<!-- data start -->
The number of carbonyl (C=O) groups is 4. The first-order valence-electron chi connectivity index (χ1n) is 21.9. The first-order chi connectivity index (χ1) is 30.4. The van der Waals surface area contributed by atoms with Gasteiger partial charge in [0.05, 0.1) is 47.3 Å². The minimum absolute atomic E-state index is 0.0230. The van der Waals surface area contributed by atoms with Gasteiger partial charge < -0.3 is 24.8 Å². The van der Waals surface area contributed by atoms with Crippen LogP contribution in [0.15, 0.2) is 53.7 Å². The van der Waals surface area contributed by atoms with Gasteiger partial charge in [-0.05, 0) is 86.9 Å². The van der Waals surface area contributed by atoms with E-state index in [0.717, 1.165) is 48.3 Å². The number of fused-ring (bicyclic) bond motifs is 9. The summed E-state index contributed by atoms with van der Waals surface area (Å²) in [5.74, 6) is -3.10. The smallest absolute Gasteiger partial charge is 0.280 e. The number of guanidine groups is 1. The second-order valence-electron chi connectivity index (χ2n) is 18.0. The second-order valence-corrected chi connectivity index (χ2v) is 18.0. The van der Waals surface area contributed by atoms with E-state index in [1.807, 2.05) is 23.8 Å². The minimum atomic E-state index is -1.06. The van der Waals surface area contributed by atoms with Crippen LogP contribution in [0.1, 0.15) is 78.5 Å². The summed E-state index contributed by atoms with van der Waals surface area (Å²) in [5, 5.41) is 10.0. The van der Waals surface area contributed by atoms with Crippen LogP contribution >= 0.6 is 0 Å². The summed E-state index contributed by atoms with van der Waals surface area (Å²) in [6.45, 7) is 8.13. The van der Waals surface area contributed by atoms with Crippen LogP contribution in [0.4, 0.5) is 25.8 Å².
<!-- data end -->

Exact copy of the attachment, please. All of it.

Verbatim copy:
The number of carbonyl (C=O) groups is 4. The first-order valence-electron chi connectivity index (χ1n) is 21.9. The first-order chi connectivity index (χ1) is 30.4. The van der Waals surface area contributed by atoms with Gasteiger partial charge in [0.05, 0.1) is 47.3 Å². The minimum absolute atomic E-state index is 0.0230. The van der Waals surface area contributed by atoms with Gasteiger partial charge < -0.3 is 24.8 Å². The van der Waals surface area contributed by atoms with Crippen LogP contribution in [0.15, 0.2) is 53.7 Å². The van der Waals surface area contributed by atoms with Gasteiger partial charge in [-0.05, 0) is 86.9 Å². The van der Waals surface area contributed by atoms with E-state index in [0.717, 1.165) is 48.3 Å². The number of fused-ring (bicyclic) bond motifs is 9. The summed E-state index contributed by atoms with van der Waals surface area (Å²) in [5.74, 6) is -3.10. The smallest absolute Gasteiger partial charge is 0.280 e. The number of guanidine groups is 1. The second-order valence-electron chi connectivity index (χ2n) is 18.0. The second-order valence-corrected chi connectivity index (χ2v) is 18.0. The van der Waals surface area contributed by atoms with E-state index in [1.807, 2.05) is 23.8 Å². The minimum atomic E-state index is -1.06. The van der Waals surface area contributed by atoms with Crippen LogP contribution in [0.1, 0.15) is 78.5 Å². The summed E-state index contributed by atoms with van der Waals surface area (Å²) in [5, 5.41) is 10.0. The van der Waals surface area contributed by atoms with Crippen LogP contribution >= 0.6 is 0 Å². The summed E-state index contributed by atoms with van der Waals surface area (Å²) in [6.45, 7) is 8.13. The van der Waals surface area contributed by atoms with Crippen LogP contribution in [0.4, 0.5) is 25.8 Å².